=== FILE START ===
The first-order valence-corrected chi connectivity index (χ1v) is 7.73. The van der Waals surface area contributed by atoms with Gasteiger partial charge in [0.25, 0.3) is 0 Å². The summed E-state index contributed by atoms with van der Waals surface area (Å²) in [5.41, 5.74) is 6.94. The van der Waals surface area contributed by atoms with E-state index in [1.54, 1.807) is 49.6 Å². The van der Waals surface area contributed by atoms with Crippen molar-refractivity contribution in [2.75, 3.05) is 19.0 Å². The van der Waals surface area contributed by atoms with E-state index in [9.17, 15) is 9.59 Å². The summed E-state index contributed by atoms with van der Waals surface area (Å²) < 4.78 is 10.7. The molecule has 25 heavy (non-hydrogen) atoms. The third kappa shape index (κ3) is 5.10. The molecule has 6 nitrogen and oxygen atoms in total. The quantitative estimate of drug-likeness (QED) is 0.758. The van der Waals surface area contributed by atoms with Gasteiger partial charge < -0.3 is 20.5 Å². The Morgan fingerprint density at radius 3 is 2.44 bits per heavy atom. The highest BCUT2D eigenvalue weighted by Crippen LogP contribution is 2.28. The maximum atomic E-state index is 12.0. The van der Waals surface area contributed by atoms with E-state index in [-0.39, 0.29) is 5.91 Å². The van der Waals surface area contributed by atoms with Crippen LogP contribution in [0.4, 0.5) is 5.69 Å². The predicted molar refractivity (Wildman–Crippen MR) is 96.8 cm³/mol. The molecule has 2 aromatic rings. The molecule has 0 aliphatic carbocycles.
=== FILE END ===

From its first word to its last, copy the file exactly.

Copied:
The first-order valence-corrected chi connectivity index (χ1v) is 7.73. The van der Waals surface area contributed by atoms with Gasteiger partial charge in [0.25, 0.3) is 0 Å². The summed E-state index contributed by atoms with van der Waals surface area (Å²) in [5.41, 5.74) is 6.94. The van der Waals surface area contributed by atoms with E-state index in [1.54, 1.807) is 49.6 Å². The van der Waals surface area contributed by atoms with Crippen molar-refractivity contribution in [2.75, 3.05) is 19.0 Å². The van der Waals surface area contributed by atoms with E-state index in [9.17, 15) is 9.59 Å². The summed E-state index contributed by atoms with van der Waals surface area (Å²) < 4.78 is 10.7. The molecule has 25 heavy (non-hydrogen) atoms. The third kappa shape index (κ3) is 5.10. The molecule has 6 nitrogen and oxygen atoms in total. The quantitative estimate of drug-likeness (QED) is 0.758. The van der Waals surface area contributed by atoms with Gasteiger partial charge < -0.3 is 20.5 Å². The Morgan fingerprint density at radius 3 is 2.44 bits per heavy atom. The highest BCUT2D eigenvalue weighted by Crippen LogP contribution is 2.28. The maximum atomic E-state index is 12.0. The van der Waals surface area contributed by atoms with E-state index in [-0.39, 0.29) is 5.91 Å². The van der Waals surface area contributed by atoms with Crippen LogP contribution in [0.4, 0.5) is 5.69 Å². The predicted molar refractivity (Wildman–Crippen MR) is 96.8 cm³/mol. The molecule has 2 aromatic rings. The molecule has 0 aliphatic carbocycles.